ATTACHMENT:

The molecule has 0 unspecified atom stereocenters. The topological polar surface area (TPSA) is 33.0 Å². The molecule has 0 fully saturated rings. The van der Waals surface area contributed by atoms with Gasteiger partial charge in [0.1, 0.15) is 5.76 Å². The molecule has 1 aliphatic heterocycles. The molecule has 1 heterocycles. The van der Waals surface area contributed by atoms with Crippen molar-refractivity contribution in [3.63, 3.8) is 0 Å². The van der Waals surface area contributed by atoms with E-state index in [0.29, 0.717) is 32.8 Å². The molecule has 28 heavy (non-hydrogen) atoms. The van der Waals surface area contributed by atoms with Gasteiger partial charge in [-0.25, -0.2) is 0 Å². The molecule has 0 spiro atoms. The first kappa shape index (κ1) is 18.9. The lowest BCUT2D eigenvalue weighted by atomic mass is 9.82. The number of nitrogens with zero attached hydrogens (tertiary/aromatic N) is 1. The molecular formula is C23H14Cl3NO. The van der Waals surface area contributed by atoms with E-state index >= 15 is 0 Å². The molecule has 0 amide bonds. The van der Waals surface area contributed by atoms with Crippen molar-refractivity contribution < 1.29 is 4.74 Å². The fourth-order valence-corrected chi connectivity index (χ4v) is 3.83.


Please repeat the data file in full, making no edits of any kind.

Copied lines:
The molecule has 0 unspecified atom stereocenters. The topological polar surface area (TPSA) is 33.0 Å². The molecule has 0 fully saturated rings. The van der Waals surface area contributed by atoms with Gasteiger partial charge in [0.1, 0.15) is 5.76 Å². The molecule has 1 aliphatic heterocycles. The molecule has 1 heterocycles. The van der Waals surface area contributed by atoms with Crippen molar-refractivity contribution in [3.63, 3.8) is 0 Å². The van der Waals surface area contributed by atoms with E-state index in [0.29, 0.717) is 32.8 Å². The molecule has 28 heavy (non-hydrogen) atoms. The van der Waals surface area contributed by atoms with Gasteiger partial charge in [-0.25, -0.2) is 0 Å². The molecule has 0 spiro atoms. The first kappa shape index (κ1) is 18.9. The lowest BCUT2D eigenvalue weighted by atomic mass is 9.82. The number of nitrogens with zero attached hydrogens (tertiary/aromatic N) is 1. The molecular formula is C23H14Cl3NO. The van der Waals surface area contributed by atoms with E-state index >= 15 is 0 Å². The molecule has 0 amide bonds. The van der Waals surface area contributed by atoms with Crippen molar-refractivity contribution < 1.29 is 4.74 Å². The fourth-order valence-corrected chi connectivity index (χ4v) is 3.83.